How Jewish Am I?
If being Jewish by birth is what counts, I suppose I’m Jewish enough. But it’s not a necessary condition for securing that identity.
A few years ago, a young Christian woman – a friend and participant in our congregation — invited me to witness her conversion to the religion of my ancestors. Like most Jews, I wondered: Are you sure you want to do this? Haven’t you got enough troubles?
What do you need it for?
As we drove to the mikvah, I put a number of questions to her. The answers she gave were sufficiently detailed — free of projection, escapism, or other “psychological” markers — to quiet my misgivings. I could see that she knew what she was doing.
The same question came up for me this week in a quite different context. A non-Jewish philosopher friend, for whom Judaism is distinguished by its prioritizing of observance over belief, might suppose me able to confirm his view.
I’m not well placed to confirm his sense of what it is to be a Jew since, where ritual observance is concerned, I’m pretty thin on the ground. Why then, apart from the accident of birth, do I count myself a Jew? Where I get the sense of having freely signed on to this particular covenant? Why do I think I would do it again?
No doubt there are more explanations than I know, but three experiences come to mind.
The first came from writing Confessions of a Young Philosopher. Its original draft sprang from my desire to comprehend the adventures and misadventures of my twenties. The events of that decade grouped themselves into three sequential parts. Publishers told me that the three parts fell apart. As a writer, I needed to get them to hang together – to be the story of one person. As the person actually concerned, who had to go forward with her life in one package, it was vital to know why Abigail had done it all and been through it all.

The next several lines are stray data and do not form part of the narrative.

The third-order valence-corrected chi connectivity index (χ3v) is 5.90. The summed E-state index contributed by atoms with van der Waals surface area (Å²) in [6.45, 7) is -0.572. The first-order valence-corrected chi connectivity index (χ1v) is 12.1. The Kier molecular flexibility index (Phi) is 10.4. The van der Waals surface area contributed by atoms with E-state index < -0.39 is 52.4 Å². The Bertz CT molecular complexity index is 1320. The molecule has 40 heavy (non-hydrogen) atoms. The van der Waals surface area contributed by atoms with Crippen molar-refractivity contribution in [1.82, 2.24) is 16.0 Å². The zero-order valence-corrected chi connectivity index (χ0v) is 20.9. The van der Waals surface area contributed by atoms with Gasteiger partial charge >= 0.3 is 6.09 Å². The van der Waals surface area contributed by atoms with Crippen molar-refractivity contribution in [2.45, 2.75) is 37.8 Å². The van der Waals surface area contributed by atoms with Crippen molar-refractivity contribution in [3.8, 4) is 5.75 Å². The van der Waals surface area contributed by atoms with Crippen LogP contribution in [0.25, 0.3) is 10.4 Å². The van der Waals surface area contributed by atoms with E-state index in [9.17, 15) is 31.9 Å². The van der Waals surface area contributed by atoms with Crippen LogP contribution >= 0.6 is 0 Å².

I tried various strings on which the beads of these life-incidents might be strung. Was the connecting string Freudian? I wrote a draft in a Freudian way. The three parts still fell apart. Could G. F. Hegel, the nineteenth-century philosopher who strung world history into a single narrative, supply the string? Nah. In those days, I considered myself a Hegelian, but that didn’t work either.
Finally, I tried Jewish. Could it be that I was Jewish au fond? That worked! Whaddya know? Now the story made sense as one life — not three disconnected episodes. Okay! Live and learn.
What was the second experience? Here the route was rather roundabout. There was a time in my life when I was quite alone and certain well-meaning family friends were offering me their wildly inappropriate advice. Never mind what the problem was that they thought they understood so well and actually did not understand at all. It was a fact that I was being nibbled to death by yentas.
There was an ashram across town that offered fine vegetarian meals at a discount and taught yoga meditation. The yentas couldn’t find me there. The head of the ashram, its guru, was a beautiful young Indian woman. Her followers claimed that she had achieved Samadhi: the dissolution of personal identity after the yogi merges with the Divine Self. She had an aura of inner power and delicate grace that looked to me unearthly. She was marvelous. I’d never seen anyone who looked like her.